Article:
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Artichokes  :wub: .  Recently I found giant artichokes at an unbelievable price, so now I have an obscene number of them in my fridge.  I'm usually something of a purist - steam and eat with a little butter and salt.  I'd like some new ideas.

Can you make gratins?  If so, what do you do with the tough leaves?  Do you just use the hearts?  Stuffing ideas?  Please share your favorite recipes for fresh artichokes.  :smile:

Thanks-

Linda

seafood or crawfish boil?

lemon butter to dip the leaves in..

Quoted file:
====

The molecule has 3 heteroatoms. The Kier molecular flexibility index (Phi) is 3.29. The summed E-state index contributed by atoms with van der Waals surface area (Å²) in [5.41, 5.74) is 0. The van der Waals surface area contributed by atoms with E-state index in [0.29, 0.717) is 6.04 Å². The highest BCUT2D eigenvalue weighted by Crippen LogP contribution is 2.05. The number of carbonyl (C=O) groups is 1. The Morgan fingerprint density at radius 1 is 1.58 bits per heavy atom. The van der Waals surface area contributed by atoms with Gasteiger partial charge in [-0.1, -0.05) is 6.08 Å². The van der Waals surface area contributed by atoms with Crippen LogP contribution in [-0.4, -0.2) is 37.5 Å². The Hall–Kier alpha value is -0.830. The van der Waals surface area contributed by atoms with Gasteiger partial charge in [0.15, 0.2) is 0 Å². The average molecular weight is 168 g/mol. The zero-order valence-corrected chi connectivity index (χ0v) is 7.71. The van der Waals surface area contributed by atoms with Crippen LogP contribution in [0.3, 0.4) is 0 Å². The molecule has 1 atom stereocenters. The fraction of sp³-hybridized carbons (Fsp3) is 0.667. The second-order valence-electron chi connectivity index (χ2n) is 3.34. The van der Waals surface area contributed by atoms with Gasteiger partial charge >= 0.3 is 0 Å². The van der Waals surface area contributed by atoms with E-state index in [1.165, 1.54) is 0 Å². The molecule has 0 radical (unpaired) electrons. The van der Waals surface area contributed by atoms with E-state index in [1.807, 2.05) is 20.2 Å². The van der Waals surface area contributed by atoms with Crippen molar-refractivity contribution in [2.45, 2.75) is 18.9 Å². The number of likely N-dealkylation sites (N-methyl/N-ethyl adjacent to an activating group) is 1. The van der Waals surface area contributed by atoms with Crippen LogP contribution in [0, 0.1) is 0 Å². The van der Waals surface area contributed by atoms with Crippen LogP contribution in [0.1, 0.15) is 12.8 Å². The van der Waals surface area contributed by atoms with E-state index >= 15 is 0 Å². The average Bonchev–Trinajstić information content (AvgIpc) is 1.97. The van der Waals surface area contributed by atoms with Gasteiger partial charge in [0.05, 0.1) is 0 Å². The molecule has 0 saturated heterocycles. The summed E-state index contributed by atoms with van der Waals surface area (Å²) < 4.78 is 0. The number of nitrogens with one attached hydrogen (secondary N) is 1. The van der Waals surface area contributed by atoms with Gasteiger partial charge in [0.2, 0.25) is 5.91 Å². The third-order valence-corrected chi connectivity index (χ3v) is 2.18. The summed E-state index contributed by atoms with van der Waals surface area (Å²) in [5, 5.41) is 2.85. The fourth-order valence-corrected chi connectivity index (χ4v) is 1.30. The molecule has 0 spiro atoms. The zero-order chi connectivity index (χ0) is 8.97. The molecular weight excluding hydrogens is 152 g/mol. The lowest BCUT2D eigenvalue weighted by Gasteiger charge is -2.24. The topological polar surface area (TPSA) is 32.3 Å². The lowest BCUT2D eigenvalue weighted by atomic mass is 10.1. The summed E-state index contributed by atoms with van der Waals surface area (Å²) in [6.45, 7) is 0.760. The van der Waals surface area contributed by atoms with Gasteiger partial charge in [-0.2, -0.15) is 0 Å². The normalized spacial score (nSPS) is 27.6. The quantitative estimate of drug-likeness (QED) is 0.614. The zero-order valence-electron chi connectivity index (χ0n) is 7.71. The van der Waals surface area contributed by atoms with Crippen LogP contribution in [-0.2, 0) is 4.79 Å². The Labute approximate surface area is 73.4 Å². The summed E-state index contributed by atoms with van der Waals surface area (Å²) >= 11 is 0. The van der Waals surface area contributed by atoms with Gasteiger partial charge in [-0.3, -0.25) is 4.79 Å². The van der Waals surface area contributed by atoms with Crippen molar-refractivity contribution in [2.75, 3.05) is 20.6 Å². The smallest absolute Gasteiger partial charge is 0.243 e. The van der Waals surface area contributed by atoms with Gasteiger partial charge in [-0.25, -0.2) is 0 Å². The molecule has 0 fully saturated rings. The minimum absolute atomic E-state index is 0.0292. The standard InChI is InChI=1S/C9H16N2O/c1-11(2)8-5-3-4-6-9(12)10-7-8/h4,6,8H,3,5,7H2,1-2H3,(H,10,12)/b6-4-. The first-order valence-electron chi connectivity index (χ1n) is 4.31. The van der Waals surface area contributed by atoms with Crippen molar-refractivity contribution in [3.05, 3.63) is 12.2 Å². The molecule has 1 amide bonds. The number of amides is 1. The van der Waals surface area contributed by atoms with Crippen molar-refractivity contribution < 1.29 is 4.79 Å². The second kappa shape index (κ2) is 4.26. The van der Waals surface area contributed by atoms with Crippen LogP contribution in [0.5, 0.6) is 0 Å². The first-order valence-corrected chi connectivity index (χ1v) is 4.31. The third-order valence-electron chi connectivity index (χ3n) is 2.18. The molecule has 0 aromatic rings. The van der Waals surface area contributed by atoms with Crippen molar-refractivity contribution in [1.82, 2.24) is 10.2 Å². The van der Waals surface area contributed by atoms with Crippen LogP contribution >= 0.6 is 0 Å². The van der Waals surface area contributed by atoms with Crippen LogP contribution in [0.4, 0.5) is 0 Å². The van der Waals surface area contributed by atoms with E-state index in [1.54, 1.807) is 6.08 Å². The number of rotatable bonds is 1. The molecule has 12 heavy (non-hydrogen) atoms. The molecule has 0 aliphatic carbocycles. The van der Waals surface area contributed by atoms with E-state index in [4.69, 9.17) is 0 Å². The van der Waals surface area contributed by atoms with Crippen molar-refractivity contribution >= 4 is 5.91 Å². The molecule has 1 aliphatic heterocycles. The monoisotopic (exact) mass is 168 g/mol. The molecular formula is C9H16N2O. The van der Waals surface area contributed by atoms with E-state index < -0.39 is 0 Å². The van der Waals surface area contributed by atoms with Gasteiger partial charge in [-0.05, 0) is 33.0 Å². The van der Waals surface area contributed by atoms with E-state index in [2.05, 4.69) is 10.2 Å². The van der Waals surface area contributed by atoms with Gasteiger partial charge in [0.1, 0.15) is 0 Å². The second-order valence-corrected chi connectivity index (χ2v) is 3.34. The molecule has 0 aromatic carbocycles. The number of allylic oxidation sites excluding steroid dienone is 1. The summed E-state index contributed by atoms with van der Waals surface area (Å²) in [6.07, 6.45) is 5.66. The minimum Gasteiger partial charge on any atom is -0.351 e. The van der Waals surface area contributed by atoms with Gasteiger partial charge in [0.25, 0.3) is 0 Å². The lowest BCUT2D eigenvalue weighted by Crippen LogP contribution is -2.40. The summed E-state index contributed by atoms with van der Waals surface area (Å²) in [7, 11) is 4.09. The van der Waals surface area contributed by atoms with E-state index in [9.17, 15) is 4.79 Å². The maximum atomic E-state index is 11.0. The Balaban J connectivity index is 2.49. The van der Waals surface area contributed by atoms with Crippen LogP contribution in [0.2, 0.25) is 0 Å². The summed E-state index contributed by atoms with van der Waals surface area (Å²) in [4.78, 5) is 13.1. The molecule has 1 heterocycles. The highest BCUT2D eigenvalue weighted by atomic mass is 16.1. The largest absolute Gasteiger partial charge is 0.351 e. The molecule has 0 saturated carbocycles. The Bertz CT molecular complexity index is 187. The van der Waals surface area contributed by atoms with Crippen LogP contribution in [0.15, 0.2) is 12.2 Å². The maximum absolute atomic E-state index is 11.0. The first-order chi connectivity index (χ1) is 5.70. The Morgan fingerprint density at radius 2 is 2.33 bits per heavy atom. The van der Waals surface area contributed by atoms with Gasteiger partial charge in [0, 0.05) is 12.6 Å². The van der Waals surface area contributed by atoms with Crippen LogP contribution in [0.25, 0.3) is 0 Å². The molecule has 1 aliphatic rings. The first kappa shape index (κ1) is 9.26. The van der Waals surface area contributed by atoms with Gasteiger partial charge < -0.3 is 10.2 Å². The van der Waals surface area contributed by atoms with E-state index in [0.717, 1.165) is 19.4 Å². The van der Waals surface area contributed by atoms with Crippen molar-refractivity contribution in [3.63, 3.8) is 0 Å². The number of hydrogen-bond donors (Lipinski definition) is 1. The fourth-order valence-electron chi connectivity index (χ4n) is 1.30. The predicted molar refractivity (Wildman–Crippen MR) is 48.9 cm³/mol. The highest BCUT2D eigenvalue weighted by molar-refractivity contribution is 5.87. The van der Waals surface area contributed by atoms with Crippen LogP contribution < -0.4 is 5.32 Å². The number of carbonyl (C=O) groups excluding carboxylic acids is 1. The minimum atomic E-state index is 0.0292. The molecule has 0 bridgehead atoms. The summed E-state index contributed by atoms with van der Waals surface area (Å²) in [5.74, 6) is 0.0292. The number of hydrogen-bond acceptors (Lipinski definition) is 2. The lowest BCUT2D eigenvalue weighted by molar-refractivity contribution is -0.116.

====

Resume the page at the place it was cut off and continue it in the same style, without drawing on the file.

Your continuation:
dip the leaves in mayo

a recipe is merely a suggestion

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BTW,

I don't normally use microwaves for much regular cooking; but, some things do work well, especially for single diners.

If you get a craving for a whole steamed artichoke, a great way to do it is to, wash, trim, wrap tightly in platic wrap, and then cook on high in the microwave for 5-7 minutes. Let stand until cools slightly and look out for steam when you open.

Serve warm with salty melted butter or galicky aioli.

-Erik

---

Erik Ellestad

If the ocean was whiskey and I was a duck...

Bernal Heights, SF, CA

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several recipes here: especially that for BAKED ARTICHOKE CASSEROLE ...

Who knew there was a California Artichoke Advisory Board? :biggrin: What a wonderful organization.

I will definitely try the goat cheese recipe. It sounds fantastic.

Thanks for all the ideas!

:blink::wacko: